The Four Audit Phases
Audit preparation consists of everything done in advance by interested parties, such as the auditor, the lead auditor, the client, and the audit program manager, to ensure that the audit complies with the client’s objective. The preparation stage of an audit begins with the decision to conduct the audit. Preparation ends when the audit itself begins.
– The performance phase of an audit is often called the
. It is the data-gathering portion of the audit and covers the time period from arrival at the audit location up to the exit meeting. It consists of activities including on-site audit management, meeting with the auditee, understanding the process and system controls and verifying that these controls work, communicating among team members, and communicating with the auditee.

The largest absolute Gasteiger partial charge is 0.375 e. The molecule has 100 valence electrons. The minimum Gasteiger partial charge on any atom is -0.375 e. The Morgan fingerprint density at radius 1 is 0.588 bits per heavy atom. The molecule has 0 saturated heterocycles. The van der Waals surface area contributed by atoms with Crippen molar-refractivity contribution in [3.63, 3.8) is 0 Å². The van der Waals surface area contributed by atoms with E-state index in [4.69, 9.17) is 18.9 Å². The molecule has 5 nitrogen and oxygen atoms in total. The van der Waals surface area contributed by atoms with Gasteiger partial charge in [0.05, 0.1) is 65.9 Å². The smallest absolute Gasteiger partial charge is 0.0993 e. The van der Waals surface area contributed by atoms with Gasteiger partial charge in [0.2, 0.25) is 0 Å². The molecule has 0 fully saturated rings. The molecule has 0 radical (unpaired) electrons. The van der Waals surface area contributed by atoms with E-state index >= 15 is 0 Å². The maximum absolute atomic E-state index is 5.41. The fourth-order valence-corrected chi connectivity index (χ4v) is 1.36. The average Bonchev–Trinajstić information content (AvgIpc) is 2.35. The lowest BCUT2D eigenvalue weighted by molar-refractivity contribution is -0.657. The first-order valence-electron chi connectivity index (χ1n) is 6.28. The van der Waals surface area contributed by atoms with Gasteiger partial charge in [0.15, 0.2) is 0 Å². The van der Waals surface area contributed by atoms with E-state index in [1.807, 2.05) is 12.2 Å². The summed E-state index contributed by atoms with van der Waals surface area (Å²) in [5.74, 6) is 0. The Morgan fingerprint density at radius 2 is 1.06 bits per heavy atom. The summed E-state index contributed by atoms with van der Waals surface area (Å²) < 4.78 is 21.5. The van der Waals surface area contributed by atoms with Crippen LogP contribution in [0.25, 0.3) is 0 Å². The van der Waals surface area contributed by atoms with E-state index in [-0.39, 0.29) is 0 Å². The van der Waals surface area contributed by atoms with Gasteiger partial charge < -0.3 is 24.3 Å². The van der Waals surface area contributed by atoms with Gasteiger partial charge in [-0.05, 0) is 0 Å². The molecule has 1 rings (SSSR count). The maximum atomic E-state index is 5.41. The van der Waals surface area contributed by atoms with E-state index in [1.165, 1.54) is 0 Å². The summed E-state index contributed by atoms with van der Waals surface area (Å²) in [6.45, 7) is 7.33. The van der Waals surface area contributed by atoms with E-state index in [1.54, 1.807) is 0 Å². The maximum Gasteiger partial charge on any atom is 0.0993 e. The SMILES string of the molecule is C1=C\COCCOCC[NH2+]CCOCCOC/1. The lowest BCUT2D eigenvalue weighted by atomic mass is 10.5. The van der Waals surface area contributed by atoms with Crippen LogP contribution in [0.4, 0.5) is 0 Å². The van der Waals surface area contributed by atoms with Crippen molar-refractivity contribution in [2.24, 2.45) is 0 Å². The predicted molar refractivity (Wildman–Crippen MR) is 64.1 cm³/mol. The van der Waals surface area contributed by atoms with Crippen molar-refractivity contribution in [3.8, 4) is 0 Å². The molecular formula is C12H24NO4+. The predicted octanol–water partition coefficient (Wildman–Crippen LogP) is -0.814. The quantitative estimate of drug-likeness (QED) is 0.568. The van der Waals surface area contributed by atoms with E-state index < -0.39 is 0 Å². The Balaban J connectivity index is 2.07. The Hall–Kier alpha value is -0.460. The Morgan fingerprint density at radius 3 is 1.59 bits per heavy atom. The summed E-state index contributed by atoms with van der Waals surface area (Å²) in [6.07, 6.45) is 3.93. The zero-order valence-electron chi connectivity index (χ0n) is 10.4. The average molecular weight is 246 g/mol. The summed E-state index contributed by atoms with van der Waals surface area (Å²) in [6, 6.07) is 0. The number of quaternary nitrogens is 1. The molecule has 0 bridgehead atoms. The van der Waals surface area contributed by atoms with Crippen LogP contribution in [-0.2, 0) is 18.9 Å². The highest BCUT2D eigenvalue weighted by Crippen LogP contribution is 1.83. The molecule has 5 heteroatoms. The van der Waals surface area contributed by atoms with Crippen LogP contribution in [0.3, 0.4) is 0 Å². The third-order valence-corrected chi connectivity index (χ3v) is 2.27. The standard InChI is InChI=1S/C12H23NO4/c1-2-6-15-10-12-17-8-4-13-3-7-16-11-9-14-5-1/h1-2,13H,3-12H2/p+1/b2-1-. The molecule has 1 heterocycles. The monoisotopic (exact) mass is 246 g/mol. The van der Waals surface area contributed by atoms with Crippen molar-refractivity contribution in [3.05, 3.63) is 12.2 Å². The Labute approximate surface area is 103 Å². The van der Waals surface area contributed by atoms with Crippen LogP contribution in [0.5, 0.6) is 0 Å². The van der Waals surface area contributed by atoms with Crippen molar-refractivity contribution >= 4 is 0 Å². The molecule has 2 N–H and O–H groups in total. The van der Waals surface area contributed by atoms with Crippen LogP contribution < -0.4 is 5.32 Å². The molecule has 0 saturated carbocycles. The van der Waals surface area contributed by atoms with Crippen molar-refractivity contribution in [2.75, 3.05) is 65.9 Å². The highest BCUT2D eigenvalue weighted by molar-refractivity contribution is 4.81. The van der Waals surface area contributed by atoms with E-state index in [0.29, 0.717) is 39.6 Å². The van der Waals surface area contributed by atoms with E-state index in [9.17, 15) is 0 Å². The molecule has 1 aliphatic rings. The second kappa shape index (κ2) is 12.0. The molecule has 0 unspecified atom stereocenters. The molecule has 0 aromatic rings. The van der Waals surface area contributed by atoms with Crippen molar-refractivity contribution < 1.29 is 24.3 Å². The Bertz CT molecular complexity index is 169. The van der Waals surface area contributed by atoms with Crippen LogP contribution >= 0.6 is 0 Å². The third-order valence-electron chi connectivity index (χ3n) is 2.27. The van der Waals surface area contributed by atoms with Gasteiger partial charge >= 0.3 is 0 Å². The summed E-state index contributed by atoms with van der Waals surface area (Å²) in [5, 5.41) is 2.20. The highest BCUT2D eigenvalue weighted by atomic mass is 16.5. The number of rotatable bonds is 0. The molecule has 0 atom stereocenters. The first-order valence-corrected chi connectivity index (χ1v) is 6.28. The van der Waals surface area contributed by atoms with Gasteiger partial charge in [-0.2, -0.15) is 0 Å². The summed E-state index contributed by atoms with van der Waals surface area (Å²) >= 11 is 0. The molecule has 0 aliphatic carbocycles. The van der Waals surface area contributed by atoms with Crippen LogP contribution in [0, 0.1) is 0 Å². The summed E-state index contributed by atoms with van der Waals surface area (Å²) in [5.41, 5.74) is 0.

– The purpose of the audit report is to communicate the results of the investigation. The report should provide correct and clear data that will be effective as a management aid in addressing important organizational issues. The audit process may end when the report is issued by the lead auditor or after follow-up actions are completed.
Audit follow-up and closure
– According to ISO 19011, clause 6.6, “The audit is completed when all the planned audit activities have been carried out, or otherwise agreed with the audit client.” Clause 6.7 of ISO 19011 continues by stating that verification of follow-up actions may be part of a subsequent audit.
Requests for correcting nonconformities or findings are very common. Corrective action is action taken to eliminate the causes of an existing nonconformity, defect, or other undesirable situation to prevent recurrence (reactive). Corrective action is about eliminating the causes of problems and not just following a series of problem-solving steps. Preventive action is action taken to eliminate the causes of a potential nonconformity, defect, or other undesirable situation in order to prevent occurrence (proactive).